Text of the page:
There’s been a feast of golf to watch and read about this past week and it’s always fun following your favourite players.
The Ladies’ European Tour finishes its 2023 schedule on Sunday down on the Costa del Sol at the wonderful Las Brisas golf course. Caroline Hedwall, who delivered under the most intense pressure in the Solheim Cup in September, is the defending champion.
It’s a fabulous golf course, one of the early ones on the Costa del Sol and still capable of holding its place as a “must play”. I once played there with Sean Connery – or was that at Aloha? No matter, – I do remember we had a halved match and an extremely pleasant, if seriously competitive fourball. Over lunch in the clubhouse afterwards our table was approached by a steady stream of fans with autograph requests and the great man graciously and tirelessly fulfilled every single one. But, I digress.
I had a trawl down the Race to Costa del Sol rankings and was a little disappointed to discover the four home countries only had half a dozen players in the top 30 between them. Five are English players and in 27th spot is the Welsh player Chloe Williams who hails from just up the road from me in Wrexham. My long association with Welsh women’s and girls’ golf means one of my first ports of call is seeking out how the players from the Principality are faring.Chloe’s form since mid August has been very encouraging – and solid – and I thought she just might make her big breakthrough last week in Mallorca. Leading by a shot going into Saturday’s final round she slipped to a round of 76 which dropped her down to a tie for sixth spot, her fourth top ten of the season (not counting team events). Despite her understandable disappointment at her final round I think she’s done remarkably well considering that half way through the season she was in danger of losing her card.
She said she “gave herself a good talking to” which consisted of threatening herself with a return to Q-school. The subsequent hard work to change her mindset certainly seems to have paid off and I look forward to her continuing to fly the flag for Wales next season. There is no reason she can’t follow in the footsteps of previous Welsh winners on Tour, namely Helen Wadsworth, Becky Brewerton and Becky Morgan. (Hope the old grey cells are still working sufficiently not to have omitted anyone – an unforgiveable error!)
The LPGA tour and the two main men’s tours have all drawn a line under the 2023 season and I confess I was looking forward to a break until I discovered (with not a little horror) that the first tournament of the 2024 season on the DP World Tour started YESTERDAY down in Australia, the first competitive action of what now pleases to call itself “the opening swing” of the schedule. What’s happened to an off-season for goodness sake???
I thought the Solheim and Ryder Cup excitement of six or so weeks ago virtually impossible acts to follow, but apparently not. The guys have been doing their utmost to startle us all with their brilliance and boy, have they succeeded. The DP World Tour was playing its Tour Championship on the Earth course in Dubai when Matt Wallace lost the run of himself, went on a tear and and recorded NINE consecutive birdies on the back nine on Saturday!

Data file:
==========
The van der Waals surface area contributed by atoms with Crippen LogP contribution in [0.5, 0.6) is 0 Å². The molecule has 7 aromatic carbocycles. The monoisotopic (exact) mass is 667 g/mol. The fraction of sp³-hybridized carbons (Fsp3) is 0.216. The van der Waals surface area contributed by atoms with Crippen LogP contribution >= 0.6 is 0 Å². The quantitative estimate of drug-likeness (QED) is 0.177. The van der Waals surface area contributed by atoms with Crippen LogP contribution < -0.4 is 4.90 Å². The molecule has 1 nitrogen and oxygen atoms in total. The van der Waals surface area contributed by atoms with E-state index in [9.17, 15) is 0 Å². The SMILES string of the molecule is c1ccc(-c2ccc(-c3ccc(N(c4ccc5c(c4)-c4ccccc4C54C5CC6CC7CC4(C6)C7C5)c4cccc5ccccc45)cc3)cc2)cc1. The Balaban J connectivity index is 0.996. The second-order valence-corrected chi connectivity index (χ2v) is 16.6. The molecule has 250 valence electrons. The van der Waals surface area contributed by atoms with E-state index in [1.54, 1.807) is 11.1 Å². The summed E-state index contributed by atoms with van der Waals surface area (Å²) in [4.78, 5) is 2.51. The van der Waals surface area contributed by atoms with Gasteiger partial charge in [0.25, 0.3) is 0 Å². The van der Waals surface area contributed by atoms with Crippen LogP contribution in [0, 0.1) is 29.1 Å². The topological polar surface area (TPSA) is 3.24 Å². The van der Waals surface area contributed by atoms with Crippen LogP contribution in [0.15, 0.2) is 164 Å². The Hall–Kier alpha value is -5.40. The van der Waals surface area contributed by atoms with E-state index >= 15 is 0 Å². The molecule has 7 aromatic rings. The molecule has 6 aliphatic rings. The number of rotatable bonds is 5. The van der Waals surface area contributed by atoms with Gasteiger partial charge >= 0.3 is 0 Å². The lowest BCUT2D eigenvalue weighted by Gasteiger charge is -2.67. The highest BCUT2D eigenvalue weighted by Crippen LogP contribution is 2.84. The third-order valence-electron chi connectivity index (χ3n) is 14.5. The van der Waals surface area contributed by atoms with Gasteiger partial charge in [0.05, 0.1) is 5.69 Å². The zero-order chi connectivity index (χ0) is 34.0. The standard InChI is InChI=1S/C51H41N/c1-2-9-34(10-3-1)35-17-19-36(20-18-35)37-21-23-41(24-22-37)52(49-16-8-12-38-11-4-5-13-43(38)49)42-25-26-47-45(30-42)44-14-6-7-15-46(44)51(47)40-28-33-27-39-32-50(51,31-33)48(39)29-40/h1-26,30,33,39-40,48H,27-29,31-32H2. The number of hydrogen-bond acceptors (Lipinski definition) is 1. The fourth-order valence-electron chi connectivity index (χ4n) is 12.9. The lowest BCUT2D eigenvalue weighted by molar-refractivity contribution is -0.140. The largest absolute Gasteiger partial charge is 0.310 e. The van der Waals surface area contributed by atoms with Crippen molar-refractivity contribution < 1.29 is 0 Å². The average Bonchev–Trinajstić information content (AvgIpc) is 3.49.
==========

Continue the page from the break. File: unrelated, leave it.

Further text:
What on earth?!!! A dazzling, bewitching, other-worldly performance that resulted in a third round effort of 60, four better than anyone else could manage all week. Eventually he finished in joint runner-up position, two behind Danish Ryder Cup twin, Nicolai Hojgaard, who, at 22 years of age, was the baby of the Old World Ryder Cup team in September. Nicolai has now notched three wins but this was easily his most impressive.
This sensational golf was matched stateside by a sublime performance by another European Ryder Cup rookie – Ludvig Aberg – in the RSM Classic at Sea Island, Georgia. Aberg (see pic at top) emerged victorious, snaffling his first PGA Tour win after shooting 61-61 on the weekend, equalling all sorts of records along the way. For goodness sake!How do you even begin to describe the Swede’s first five months of his professional career? In a nutshell, he turned pro in June having become the first player to secure a PGA Tour card through the new university graduate scheme. In the next few weeks he won on the DP World tour; he was a member of the winning European Ryder Cup team and then rounded things off nicely with a win in America. His succinct summing up of things was that it was “six months that I’ll never forget”.
Sounds like he’s a master of understatement as well. Has he won a major yet? The short answer is no – he’s yet to play in one! Ah well, not long now till April.
The world of golf has gone crazy – in a good way. Scoring is lower than it’s ever been before, on courses that are longer than they’ve ever been before and the quality of shot-making and putting is simply off the charts. It’s becoming akin to watching a golf video game and I sincerely hope that increasing familiarity with witnessing sheer, unadulterated brilliance doesn’t inure us all to the skills on show.
The madness of exhilarating performance isn’t restricted to the professionals, however. Even one of our oldest friends is producing some never-to-be-forgotten golf. An excited email thudded into the inbox from him this week. He entitled it “Age Concern”. Here is an extract:-